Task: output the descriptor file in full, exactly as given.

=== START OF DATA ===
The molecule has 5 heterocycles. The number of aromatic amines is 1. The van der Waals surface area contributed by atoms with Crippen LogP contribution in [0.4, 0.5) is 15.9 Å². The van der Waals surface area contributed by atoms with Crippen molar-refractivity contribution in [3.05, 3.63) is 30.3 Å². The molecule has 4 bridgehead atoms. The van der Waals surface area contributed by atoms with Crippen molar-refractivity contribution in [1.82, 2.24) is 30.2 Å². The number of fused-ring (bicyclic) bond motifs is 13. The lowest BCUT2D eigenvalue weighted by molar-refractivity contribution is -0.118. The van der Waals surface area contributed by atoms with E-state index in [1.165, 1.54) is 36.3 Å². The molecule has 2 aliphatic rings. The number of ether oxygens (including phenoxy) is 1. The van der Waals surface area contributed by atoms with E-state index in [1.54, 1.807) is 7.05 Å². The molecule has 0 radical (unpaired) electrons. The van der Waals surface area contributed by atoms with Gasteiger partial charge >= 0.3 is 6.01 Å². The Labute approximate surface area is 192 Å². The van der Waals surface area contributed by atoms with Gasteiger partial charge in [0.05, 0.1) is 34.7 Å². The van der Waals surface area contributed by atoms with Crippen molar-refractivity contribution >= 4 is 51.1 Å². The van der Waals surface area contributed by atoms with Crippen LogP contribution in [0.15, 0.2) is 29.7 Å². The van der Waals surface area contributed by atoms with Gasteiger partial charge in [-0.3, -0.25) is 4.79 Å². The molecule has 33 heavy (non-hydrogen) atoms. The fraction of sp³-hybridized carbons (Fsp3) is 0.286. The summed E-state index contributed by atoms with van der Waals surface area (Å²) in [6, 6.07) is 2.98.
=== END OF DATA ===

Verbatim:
The molecule has 5 heterocycles. The number of aromatic amines is 1. The van der Waals surface area contributed by atoms with Crippen LogP contribution in [0.4, 0.5) is 15.9 Å². The van der Waals surface area contributed by atoms with Crippen molar-refractivity contribution in [3.05, 3.63) is 30.3 Å². The molecule has 4 bridgehead atoms. The van der Waals surface area contributed by atoms with Crippen molar-refractivity contribution in [1.82, 2.24) is 30.2 Å². The number of fused-ring (bicyclic) bond motifs is 13. The lowest BCUT2D eigenvalue weighted by molar-refractivity contribution is -0.118. The van der Waals surface area contributed by atoms with E-state index in [1.165, 1.54) is 36.3 Å². The molecule has 2 aliphatic rings. The number of ether oxygens (including phenoxy) is 1. The van der Waals surface area contributed by atoms with E-state index in [1.54, 1.807) is 7.05 Å². The molecule has 0 radical (unpaired) electrons. The van der Waals surface area contributed by atoms with Gasteiger partial charge >= 0.3 is 6.01 Å². The Labute approximate surface area is 192 Å². The van der Waals surface area contributed by atoms with Gasteiger partial charge in [0.05, 0.1) is 34.7 Å². The van der Waals surface area contributed by atoms with Crippen molar-refractivity contribution >= 4 is 51.1 Å². The van der Waals surface area contributed by atoms with Crippen LogP contribution in [0.15, 0.2) is 29.7 Å². The van der Waals surface area contributed by atoms with Gasteiger partial charge in [-0.3, -0.25) is 4.79 Å². The molecule has 33 heavy (non-hydrogen) atoms. The fraction of sp³-hybridized carbons (Fsp3) is 0.286. The summed E-state index contributed by atoms with van der Waals surface area (Å²) in [6, 6.07) is 2.98.